*Before anyone calls me an evil marketeer, the auction was as much an entertaining mini-game for me as it was a tool for trade and I was usually the lowest price for a given piece. Seriously, my wife berated me more than once for not asking for more Inf. for an item.

**Yes, they had use in frankenslotting, but were otherwise not worth anything

I never set anything on fire accidentally!

The Titan Legacy - Defender of the Inner Flame

Last seen: 2 years 10 months ago
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Joined: 05/18/2015 - 19:39
What happens when the junk

What happens when the junk that is junk has pages and pages of it listed on the AH? It has pages and pages because it doesn't have a use. Rusty bullet and ancient relic and ancient helm could all be listed as one kind of item type, not something specific. No matter how uber exclusive an item is that needs to be crafted, make it still use common junk.

Last seen: 1 year 5 months ago
Joined: 08/21/2014 - 07:09
Would perhaps let npcs sell

Would perhaps let npcs sell stuff that they bought from people, plus whatever they were programed to sell. Not sure how you would limit the bloat, however it would make the NPC venders actually useful. I guess there would have to be a set of slots that were filled by the last so many items sold, with a restriction that you could not fill up multiple slots with the same item. Perhaps a filter to prioritize rarer items first. After all a merchant most merchants would keep rares to sell over super commons.. minus the real world economy of scale.. Nothing can be perfect.

I really would like to buy a vender like in UO and set up my own store. I would point out that an auction house is basically the internet with mail order purchases. Better filters would take care of the junk.

Radiac's picture
Last seen: 19 hours 47 min ago
kickstarter11th Anniversary Badge
Joined: 10/19/2013 - 15:12
I definitely think that NPC

I definitely think that NPC vendors should only ever buy stuff at "bulk" rates, meaning REALLY low. It might be good to tie those rates to the going market averages, like take data for every 6 months and have the NPCs buy all items at like 5 percent of the going sell price on the market.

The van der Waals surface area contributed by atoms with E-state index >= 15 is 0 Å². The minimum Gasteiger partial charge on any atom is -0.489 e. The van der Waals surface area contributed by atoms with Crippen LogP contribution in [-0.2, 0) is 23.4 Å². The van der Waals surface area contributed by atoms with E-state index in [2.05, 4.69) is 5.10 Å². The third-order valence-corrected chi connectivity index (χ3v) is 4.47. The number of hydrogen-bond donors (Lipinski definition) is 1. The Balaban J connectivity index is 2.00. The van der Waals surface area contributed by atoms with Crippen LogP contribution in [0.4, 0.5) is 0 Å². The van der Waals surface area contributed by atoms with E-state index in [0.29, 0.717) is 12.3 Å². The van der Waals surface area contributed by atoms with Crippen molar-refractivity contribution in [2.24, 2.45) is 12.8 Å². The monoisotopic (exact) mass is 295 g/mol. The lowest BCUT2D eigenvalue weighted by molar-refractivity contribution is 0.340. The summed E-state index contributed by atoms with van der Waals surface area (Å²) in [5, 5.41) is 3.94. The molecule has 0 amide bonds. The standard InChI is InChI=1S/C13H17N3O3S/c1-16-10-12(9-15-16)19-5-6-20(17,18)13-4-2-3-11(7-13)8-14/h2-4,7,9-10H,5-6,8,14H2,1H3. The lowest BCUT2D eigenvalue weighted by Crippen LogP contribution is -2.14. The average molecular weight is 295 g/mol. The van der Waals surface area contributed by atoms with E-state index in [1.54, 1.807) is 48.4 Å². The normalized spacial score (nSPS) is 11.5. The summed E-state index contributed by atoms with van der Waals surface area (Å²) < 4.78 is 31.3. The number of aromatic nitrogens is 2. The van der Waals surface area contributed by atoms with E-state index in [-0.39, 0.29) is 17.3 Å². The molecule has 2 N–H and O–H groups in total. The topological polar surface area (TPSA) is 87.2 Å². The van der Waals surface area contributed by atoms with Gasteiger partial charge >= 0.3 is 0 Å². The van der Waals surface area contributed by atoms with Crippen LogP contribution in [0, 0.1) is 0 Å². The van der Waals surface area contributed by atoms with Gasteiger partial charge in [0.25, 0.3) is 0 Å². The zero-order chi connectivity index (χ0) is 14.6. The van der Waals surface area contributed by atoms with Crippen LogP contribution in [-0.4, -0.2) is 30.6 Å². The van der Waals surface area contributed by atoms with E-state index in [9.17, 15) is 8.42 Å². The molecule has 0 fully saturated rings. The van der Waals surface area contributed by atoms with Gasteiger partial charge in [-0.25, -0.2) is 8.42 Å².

It seems to me that there will always be some amount of stuff that's so useless that nobody wants it. If you can't even get 1 IGC for it, then you'd have to delete it.

Another approach would be to have the NPCs buy all stuff for some defined minimum amount of IGC (CoX did this), then just have the game drop less actual IGC on you to make up for that (unlike CoX). In CoX all mobs dropped some standard amount of INF every time, based on rank and level, with no variance. In GW2, monsters defeated RARELY drop any actual coin, but OFTEN drop items that can be sold to NPCs for a pretty small amount of coin, or sold in the auction house for more, maybe. This is done, I believe, to clutter up people's inventories and encourage people to buy more inventory space in the cash shop. If you don't like that ulterior motive, then I think the alternative is having to delete worthless stuff all the time.

In any event, I think the idea of mobs ALWAYS dropping some known amount of IGC can be dropped in favor of the more random approach GW2 uses. In GW2 you can defeat a monster and get absolutely nothing for it. Except XP, but there are ways to be capped such that the XP goes to waste too, once you're level 80. That significantly reduces the rate at which IGC is created ex nihilo, which in my opinion is good. In CoX, you needed mule toons to hold all of your extra INF. In GW2, you need mule toons to store all of your surplus items that you don't have inventory space for (and are account bound so cannot be sold). If you intend to sell added inventory space in the cash shop, like at all, that approach makes more sense. I haven't bought added inventory space, and probably won't, but I haven't come close to overflowing my gold/silver/copper. I don't even know if there is a maximum amount of coin you can have in that game, and if there is, it's higher than 5000gp, because some legendary weapons are listed at that price. I got up to like 300gp at one point, but I've only been playing for like 3 moths now.

I'm really not a fan of making things that look like they should be tradable non-tradable. Unlocks that have to earned are fine, but if I get some object that drops from defeating a monster, I ought to be able to sell it, I think, if it's an object. If you want to make something non-tradable, then try to give it an existence in the lore of the game that seems like I couldn't trade it. Like instead of dropping Empyrial Shards on me all the time, drop something like a "Writ of Empyrial Favor" that I can cash in to the NPC for said shards. Since the writ has my name on it as the guy who saved the town from the monster, I and I alone can benefit from that, if I care to. Dropping shards on me and then making them somehow not tradable makes no sense.

R.S.O. of Phoenix Rising